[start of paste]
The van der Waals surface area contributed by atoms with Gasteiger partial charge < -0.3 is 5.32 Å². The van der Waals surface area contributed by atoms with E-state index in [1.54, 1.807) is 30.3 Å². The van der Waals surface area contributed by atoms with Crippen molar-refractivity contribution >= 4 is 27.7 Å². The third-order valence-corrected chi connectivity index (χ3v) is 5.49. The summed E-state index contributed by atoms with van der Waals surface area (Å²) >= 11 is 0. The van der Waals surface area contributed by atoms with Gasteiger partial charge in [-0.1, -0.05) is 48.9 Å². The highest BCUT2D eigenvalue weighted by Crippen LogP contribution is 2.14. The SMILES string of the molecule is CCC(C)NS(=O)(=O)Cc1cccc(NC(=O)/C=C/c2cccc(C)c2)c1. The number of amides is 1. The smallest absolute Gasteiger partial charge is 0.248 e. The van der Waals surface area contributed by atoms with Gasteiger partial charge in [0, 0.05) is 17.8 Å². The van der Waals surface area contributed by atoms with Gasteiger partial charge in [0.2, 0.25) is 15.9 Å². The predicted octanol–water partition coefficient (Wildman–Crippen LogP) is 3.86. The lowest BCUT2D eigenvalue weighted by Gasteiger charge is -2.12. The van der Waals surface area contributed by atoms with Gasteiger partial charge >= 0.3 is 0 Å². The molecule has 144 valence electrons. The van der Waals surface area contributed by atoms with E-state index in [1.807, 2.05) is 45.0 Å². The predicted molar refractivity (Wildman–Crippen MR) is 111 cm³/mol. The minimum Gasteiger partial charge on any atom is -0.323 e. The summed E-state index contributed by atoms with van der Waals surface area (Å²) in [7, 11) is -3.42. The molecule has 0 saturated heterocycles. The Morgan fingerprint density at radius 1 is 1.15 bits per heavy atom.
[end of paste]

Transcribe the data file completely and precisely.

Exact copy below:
The van der Waals surface area contributed by atoms with Gasteiger partial charge < -0.3 is 5.32 Å². The van der Waals surface area contributed by atoms with E-state index in [1.54, 1.807) is 30.3 Å². The van der Waals surface area contributed by atoms with Crippen molar-refractivity contribution >= 4 is 27.7 Å². The third-order valence-corrected chi connectivity index (χ3v) is 5.49. The summed E-state index contributed by atoms with van der Waals surface area (Å²) >= 11 is 0. The van der Waals surface area contributed by atoms with Gasteiger partial charge in [-0.1, -0.05) is 48.9 Å². The highest BCUT2D eigenvalue weighted by Crippen LogP contribution is 2.14. The SMILES string of the molecule is CCC(C)NS(=O)(=O)Cc1cccc(NC(=O)/C=C/c2cccc(C)c2)c1. The number of amides is 1. The smallest absolute Gasteiger partial charge is 0.248 e. The van der Waals surface area contributed by atoms with Gasteiger partial charge in [0, 0.05) is 17.8 Å². The van der Waals surface area contributed by atoms with Gasteiger partial charge in [0.2, 0.25) is 15.9 Å². The predicted octanol–water partition coefficient (Wildman–Crippen LogP) is 3.86. The lowest BCUT2D eigenvalue weighted by Gasteiger charge is -2.12. The van der Waals surface area contributed by atoms with Gasteiger partial charge >= 0.3 is 0 Å². The molecule has 144 valence electrons. The van der Waals surface area contributed by atoms with E-state index in [1.807, 2.05) is 45.0 Å². The predicted molar refractivity (Wildman–Crippen MR) is 111 cm³/mol. The minimum Gasteiger partial charge on any atom is -0.323 e. The summed E-state index contributed by atoms with van der Waals surface area (Å²) in [7, 11) is -3.42. The molecule has 0 saturated heterocycles. The Morgan fingerprint density at radius 1 is 1.15 bits per heavy atom.